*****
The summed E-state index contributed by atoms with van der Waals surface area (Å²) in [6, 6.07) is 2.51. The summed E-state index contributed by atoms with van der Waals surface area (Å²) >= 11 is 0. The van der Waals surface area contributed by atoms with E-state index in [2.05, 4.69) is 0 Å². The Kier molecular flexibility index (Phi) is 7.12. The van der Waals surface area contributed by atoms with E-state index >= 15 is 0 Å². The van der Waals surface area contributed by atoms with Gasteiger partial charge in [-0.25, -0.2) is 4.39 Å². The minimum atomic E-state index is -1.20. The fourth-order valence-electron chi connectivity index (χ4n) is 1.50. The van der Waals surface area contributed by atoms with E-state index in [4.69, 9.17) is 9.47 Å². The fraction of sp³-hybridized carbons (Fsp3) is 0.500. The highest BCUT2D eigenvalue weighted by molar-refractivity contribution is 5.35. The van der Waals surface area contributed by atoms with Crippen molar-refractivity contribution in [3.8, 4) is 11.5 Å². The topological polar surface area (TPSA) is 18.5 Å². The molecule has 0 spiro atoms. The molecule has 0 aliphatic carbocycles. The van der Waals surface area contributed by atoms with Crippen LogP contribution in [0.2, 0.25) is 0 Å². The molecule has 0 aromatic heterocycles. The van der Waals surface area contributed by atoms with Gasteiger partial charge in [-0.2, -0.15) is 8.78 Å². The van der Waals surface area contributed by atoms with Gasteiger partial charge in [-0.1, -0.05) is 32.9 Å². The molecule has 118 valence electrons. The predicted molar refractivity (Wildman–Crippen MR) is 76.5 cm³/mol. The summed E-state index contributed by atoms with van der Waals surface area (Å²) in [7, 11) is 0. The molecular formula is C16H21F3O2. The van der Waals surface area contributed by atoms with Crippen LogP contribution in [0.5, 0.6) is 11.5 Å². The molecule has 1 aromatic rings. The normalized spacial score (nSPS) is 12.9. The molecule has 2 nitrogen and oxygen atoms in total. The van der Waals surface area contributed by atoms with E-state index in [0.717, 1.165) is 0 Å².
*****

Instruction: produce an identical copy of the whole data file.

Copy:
The summed E-state index contributed by atoms with van der Waals surface area (Å²) in [6, 6.07) is 2.51. The summed E-state index contributed by atoms with van der Waals surface area (Å²) >= 11 is 0. The van der Waals surface area contributed by atoms with E-state index in [2.05, 4.69) is 0 Å². The Kier molecular flexibility index (Phi) is 7.12. The van der Waals surface area contributed by atoms with E-state index >= 15 is 0 Å². The van der Waals surface area contributed by atoms with Gasteiger partial charge in [-0.25, -0.2) is 4.39 Å². The minimum atomic E-state index is -1.20. The fourth-order valence-electron chi connectivity index (χ4n) is 1.50. The van der Waals surface area contributed by atoms with E-state index in [4.69, 9.17) is 9.47 Å². The fraction of sp³-hybridized carbons (Fsp3) is 0.500. The highest BCUT2D eigenvalue weighted by molar-refractivity contribution is 5.35. The van der Waals surface area contributed by atoms with Crippen molar-refractivity contribution in [3.8, 4) is 11.5 Å². The topological polar surface area (TPSA) is 18.5 Å². The molecule has 0 spiro atoms. The molecule has 0 aliphatic carbocycles. The van der Waals surface area contributed by atoms with Crippen LogP contribution in [0.2, 0.25) is 0 Å². The molecule has 0 aromatic heterocycles. The van der Waals surface area contributed by atoms with Gasteiger partial charge in [-0.2, -0.15) is 8.78 Å². The van der Waals surface area contributed by atoms with Gasteiger partial charge in [-0.1, -0.05) is 32.9 Å². The molecule has 118 valence electrons. The predicted molar refractivity (Wildman–Crippen MR) is 76.5 cm³/mol. The summed E-state index contributed by atoms with van der Waals surface area (Å²) in [7, 11) is 0. The molecular formula is C16H21F3O2. The van der Waals surface area contributed by atoms with Crippen LogP contribution in [0.5, 0.6) is 11.5 Å². The molecule has 1 aromatic rings. The normalized spacial score (nSPS) is 12.9. The molecule has 2 nitrogen and oxygen atoms in total. The van der Waals surface area contributed by atoms with E-state index in [0.717, 1.165) is 0 Å².